It has been about six years since I returned home from my last international exchange. I spent the academic year of 2010-2011 studying Spanish literature and Latin American history at the Pontifical Catholic University in Santiago Chile. Since then I have been wondering just what it was about my exchange that gave my employment prospects such a boost. We recently launched the Clearinghouse's #LifeAfterExchange campaign looking at the long-term benefits of international exchange, so this seemed like a good time for further exploration.
You could be one of them if:
Your photographs were captured on film. Actual film! That you had to get developed!
Your travel tales went un-chronicled on Instagram and Tumblr in favor of travel journals, postcards, and emails to friends (made on Hotmail or AOL accounts).
You want to re-connect with your overseas friends and host family, but you’re going to have to do some major detective work in order to track down their contact info.
To advance the rights and leadership of people with disabilities globally, we must create consciousness of a shared identity and social struggle. That means we must support the goals of people with disabilities to do international exchange – to introduce them to those with similar struggles from other parts of the world and open up a forum to share solutions.
“Yeah…that sounds interesting. Let’s do it.” I had just committed myself to spending a semester at University of California – Berkeley teaching English to Guatemalan refugees with a friend. She had found a local Bay Area-based nonprofit that helps to connect refugees from Central America with services and resources, and one of the things that they offered was English as a second language, taught by volunteers in refugee's homes.
Before I worked at MIUSA on the National Clearinghouse on Disability and Exchange project, I advised hundreds of international students coming to the U.S. to learn English at a major university. Although I also managed the admissions process, I rarely saw students with disabilities come through. I was waiting for them to reach me.
This spring, I was honored to join high school exchange students on the Future Leaders Exchange (FLEX), Youth Exchange and Study (YES), and America Serbia and Montenegro Youth Leadership Exchange (A-SMYLE) programs in Washington, DC, for Civic Education Week. During the event, students meet with members of Congress on Capitol Hill and share about their experiences attending high schools and living with host families on these prestigious U.S. Department of State sponsored programs.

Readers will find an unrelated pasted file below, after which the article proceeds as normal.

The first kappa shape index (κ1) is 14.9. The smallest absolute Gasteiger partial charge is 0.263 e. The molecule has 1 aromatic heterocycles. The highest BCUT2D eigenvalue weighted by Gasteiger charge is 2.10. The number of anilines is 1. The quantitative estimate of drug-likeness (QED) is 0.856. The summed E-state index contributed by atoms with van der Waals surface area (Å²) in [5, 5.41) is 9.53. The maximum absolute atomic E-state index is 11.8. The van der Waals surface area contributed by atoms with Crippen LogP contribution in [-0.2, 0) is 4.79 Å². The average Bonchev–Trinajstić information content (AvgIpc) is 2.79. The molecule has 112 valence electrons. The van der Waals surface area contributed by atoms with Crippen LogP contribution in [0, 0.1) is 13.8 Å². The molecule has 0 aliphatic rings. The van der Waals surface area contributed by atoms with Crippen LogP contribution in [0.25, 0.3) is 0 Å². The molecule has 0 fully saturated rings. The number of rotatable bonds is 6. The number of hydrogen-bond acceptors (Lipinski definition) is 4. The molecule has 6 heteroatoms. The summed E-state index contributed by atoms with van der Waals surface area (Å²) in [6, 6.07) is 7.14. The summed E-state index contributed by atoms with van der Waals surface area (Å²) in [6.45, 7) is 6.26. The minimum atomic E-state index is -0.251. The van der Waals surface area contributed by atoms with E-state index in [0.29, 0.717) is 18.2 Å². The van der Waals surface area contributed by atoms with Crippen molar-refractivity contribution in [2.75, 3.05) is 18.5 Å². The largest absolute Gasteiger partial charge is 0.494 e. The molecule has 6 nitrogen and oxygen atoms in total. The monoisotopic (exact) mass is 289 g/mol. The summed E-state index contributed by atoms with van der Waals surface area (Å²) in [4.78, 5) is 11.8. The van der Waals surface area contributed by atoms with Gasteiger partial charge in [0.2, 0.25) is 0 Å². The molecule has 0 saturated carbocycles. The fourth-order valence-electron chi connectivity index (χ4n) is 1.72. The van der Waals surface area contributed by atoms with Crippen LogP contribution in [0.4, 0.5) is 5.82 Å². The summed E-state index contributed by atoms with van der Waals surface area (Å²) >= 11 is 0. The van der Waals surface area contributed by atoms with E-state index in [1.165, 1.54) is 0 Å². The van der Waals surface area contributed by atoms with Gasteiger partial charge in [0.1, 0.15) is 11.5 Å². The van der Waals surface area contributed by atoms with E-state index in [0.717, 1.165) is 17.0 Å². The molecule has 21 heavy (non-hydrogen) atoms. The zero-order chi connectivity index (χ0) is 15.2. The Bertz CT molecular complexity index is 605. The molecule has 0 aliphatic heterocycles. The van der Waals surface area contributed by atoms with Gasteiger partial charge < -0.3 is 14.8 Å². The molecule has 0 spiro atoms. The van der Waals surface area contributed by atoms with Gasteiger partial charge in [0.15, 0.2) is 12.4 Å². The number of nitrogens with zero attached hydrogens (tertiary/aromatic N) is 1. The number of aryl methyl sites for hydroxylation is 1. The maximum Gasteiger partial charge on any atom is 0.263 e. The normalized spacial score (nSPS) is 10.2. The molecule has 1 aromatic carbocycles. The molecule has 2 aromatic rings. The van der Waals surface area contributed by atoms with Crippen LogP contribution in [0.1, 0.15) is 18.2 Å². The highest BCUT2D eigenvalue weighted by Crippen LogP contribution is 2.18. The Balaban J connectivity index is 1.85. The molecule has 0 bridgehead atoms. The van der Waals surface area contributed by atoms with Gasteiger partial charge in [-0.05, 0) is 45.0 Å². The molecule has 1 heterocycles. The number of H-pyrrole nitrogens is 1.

Refusing to accept a participant with a disability on a program because that program "can't guarantee accessibility" closes a lot of doors, not only to the disabled applicant, but also to the program and to the host community or classroom. The problem with this can be likened to the chicken and the egg paradox.
If people with disabilities simply waited around for international exchange experiences – volunteer abroad, study abroad, ESL classrooms, and more - to become accessible to them, well… they might find themselves waiting for a long time. Until they start infiltrating these programs and put a little pressure on them, then what incentive do the programs have to design, plan, or budget for access and inclusion? The more that people with disabilities pursue international exchange programs, the more exchange organizations will recognize the importance of ensuring accessibility into their programs from the start.
The good news for students with disabilities is that more institutions and organizations are increasing education abroad scholarships and exploring new models to provide access to a greater diversity of students, according to the Forum on Education Abroad’s State of the Field survey in 2015. However, other top strategies, such as increasing the number of programs or diversity of programs, seem part of the everyday work already being done.
During the National Clearinghouse on Disability and Exchange's recent #BlindAbroad campaign, I came across one of the biggest math problems for international students who are blind that are interested in studying in the U.S.
Did you know that many blind international students from certain world regions never had access to math learning beyond primary school because their teachers did not have the tools such as alternative teaching methods, assistive technology, and/or tactile graphics? The immediate solution for the schools was simple: don’t teach math to blind students.
In honor of National Disability Employment Awareness Month, we asked professionals with and without disabilities why they chose a career in international education and international affairs and what they enjoy most about their job. We noticed the word "love" came up a lot!